A look at neo-realism, and Vittorio De Sica’s ‘Bicycle Thieves,’ which turns 70 this year

Posted on July 26, 2018

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Read the full article on Firstpost, here: https://www.firstpost.com/entertainment/bicycle-thieves-turns-70-a-look-at-neo-realism-through-the-prism-of-vittorio-de-sicas-classic-4823671.html

Bicycle Thieves, the Vittorio De Sica film that’s become a byword for neo-realism, turns 70 this year. The critic Megan Ratner (a contributing editor at Film Quarterly) wrote a terrific primer on the movement, explaining it from both a social and an aesthetic perspective – and it’s useful to revisit it before getting into Bicycle Thieves. The seeds of neo-realism were sown during the time Federico Fellini described thus: “For my generation, born in the 20s, movies were essentially American. American movies were more effective, more seductive. They really showed a paradise on earth…” This was hardly reflective of the lives of working-class Italians, and the single greatest influence on neo-realism was the anti-Fascism that marked the post-World War II period. As early as 1935, anti-Fascist journalist Leo Longanesi urged directors to “[step out of the studios and] go into the streets, into the barracks, into the train stations; only in this way can an Italian cinema be born.”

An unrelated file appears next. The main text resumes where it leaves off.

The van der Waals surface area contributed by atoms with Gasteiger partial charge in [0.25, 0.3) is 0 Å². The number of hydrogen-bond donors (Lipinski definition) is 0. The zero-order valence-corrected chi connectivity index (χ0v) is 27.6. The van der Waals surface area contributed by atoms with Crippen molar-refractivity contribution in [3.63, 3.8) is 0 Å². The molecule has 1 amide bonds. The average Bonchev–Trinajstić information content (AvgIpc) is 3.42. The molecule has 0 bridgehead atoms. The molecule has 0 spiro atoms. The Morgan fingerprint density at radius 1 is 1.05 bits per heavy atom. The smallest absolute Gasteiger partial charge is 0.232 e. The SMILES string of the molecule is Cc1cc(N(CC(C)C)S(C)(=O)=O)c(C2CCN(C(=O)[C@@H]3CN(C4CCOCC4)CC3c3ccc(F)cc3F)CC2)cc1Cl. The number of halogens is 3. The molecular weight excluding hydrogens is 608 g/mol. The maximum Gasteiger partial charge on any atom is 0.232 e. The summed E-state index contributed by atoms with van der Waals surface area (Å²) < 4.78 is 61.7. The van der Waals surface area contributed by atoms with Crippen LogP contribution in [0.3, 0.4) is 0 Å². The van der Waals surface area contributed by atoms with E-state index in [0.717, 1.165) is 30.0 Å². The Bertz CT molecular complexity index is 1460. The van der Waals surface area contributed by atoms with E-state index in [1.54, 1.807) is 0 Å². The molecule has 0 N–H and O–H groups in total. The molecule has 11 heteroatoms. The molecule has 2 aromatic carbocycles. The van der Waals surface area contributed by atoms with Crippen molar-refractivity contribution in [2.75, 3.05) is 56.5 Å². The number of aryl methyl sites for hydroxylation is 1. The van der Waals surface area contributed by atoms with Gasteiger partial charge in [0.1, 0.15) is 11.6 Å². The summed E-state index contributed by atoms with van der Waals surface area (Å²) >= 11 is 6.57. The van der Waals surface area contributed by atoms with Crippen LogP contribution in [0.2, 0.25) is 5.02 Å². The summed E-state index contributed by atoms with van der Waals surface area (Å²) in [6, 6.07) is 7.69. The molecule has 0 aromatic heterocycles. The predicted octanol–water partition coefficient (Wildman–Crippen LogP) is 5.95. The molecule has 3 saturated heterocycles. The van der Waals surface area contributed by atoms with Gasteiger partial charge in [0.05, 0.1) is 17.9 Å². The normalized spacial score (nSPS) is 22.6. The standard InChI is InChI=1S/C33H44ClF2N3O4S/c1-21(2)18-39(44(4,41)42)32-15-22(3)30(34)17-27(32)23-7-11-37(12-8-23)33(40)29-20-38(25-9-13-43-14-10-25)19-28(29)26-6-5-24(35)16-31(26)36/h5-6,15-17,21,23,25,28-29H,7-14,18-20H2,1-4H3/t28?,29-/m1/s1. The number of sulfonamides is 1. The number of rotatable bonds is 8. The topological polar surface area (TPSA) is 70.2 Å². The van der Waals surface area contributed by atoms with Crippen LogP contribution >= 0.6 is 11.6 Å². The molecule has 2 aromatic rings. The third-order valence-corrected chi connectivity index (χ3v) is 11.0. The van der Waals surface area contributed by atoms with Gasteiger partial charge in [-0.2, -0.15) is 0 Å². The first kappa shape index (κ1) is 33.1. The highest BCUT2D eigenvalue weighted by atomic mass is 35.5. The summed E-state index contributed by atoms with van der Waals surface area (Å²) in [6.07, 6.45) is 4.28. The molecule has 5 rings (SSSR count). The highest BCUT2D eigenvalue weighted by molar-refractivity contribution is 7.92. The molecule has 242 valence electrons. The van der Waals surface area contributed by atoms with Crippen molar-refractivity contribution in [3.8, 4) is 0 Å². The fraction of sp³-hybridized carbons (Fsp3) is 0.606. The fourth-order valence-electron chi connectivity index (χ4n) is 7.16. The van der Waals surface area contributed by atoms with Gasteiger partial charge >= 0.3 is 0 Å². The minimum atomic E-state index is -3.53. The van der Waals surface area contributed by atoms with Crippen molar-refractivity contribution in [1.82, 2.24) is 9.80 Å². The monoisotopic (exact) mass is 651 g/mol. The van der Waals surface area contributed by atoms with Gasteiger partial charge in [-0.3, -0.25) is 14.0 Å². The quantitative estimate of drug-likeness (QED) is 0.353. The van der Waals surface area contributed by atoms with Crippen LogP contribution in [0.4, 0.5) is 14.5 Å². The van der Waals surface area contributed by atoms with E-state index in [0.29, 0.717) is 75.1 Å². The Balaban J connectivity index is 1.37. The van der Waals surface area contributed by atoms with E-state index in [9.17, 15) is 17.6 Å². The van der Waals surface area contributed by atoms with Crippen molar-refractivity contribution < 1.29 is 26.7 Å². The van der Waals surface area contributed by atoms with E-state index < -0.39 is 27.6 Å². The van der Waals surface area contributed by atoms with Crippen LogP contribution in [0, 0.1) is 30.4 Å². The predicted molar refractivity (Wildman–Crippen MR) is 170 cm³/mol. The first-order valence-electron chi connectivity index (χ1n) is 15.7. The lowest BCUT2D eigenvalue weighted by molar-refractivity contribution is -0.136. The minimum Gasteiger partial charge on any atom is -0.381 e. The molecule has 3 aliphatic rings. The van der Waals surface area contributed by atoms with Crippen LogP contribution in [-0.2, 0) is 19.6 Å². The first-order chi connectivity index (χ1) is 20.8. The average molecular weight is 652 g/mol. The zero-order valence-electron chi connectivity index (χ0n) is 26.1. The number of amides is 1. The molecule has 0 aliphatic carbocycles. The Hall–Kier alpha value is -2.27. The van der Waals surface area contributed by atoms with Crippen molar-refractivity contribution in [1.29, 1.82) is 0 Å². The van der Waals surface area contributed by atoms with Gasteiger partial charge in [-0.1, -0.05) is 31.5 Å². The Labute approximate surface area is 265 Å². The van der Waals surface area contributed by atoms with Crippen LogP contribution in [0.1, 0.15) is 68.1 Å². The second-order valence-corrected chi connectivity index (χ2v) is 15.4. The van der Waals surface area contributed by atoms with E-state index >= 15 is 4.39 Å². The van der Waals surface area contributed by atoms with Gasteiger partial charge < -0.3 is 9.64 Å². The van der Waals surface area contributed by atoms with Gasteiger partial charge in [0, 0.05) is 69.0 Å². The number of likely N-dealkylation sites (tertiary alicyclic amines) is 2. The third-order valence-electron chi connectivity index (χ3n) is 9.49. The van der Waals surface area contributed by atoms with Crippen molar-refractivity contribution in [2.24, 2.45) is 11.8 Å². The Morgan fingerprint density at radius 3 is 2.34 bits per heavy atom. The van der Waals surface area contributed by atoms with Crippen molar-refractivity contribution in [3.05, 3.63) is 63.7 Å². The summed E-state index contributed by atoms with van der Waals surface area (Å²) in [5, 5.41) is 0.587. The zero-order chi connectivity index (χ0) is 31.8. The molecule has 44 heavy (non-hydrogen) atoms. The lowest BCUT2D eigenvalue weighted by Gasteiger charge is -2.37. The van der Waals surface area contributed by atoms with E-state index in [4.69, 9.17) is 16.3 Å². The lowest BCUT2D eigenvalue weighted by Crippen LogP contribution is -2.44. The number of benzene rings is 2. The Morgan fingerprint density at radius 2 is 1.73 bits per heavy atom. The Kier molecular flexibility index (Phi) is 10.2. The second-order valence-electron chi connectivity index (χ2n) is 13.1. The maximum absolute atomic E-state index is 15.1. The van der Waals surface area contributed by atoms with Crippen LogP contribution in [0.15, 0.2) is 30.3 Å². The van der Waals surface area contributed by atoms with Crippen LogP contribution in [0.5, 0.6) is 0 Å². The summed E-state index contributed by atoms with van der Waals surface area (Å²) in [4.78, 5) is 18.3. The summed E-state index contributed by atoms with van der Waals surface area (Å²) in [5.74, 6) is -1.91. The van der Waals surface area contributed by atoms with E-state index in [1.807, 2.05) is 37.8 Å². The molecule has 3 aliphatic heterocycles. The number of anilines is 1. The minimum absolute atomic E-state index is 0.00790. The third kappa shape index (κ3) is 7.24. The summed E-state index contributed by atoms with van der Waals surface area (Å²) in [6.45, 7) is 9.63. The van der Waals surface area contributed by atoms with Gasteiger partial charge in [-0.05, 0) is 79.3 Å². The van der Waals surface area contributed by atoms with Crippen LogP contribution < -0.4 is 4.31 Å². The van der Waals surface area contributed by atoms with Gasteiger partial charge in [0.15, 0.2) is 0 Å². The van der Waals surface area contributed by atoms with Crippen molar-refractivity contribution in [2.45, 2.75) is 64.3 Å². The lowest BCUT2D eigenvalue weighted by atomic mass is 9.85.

Ratner lists the following as some of the key elements of neo-realism: a docu-style emphasis on real lives, an entirely or largely non-professional cast, and a focus on the collective rather than the individual. Solidarity is important, along with an implicit criticism of the status quo. Plot and story come about organically from these episodes – like the stealing of the bicycle in Bicycle Thieves. Given that this is what the narrative motor is, you’d expect something Hollywood-style — say, a tensely crafted set piece, set to a background score that (a) makes you feel for the protagonist in poverty-stricken post-War Rome (he’s just gotten a job after years of waiting, and it’s a job that’s dependent on his having a bicycle), and (b) gets your pulse racing at the will-he-catch-the-thief? aspect of the chase.

Continued at the link above.

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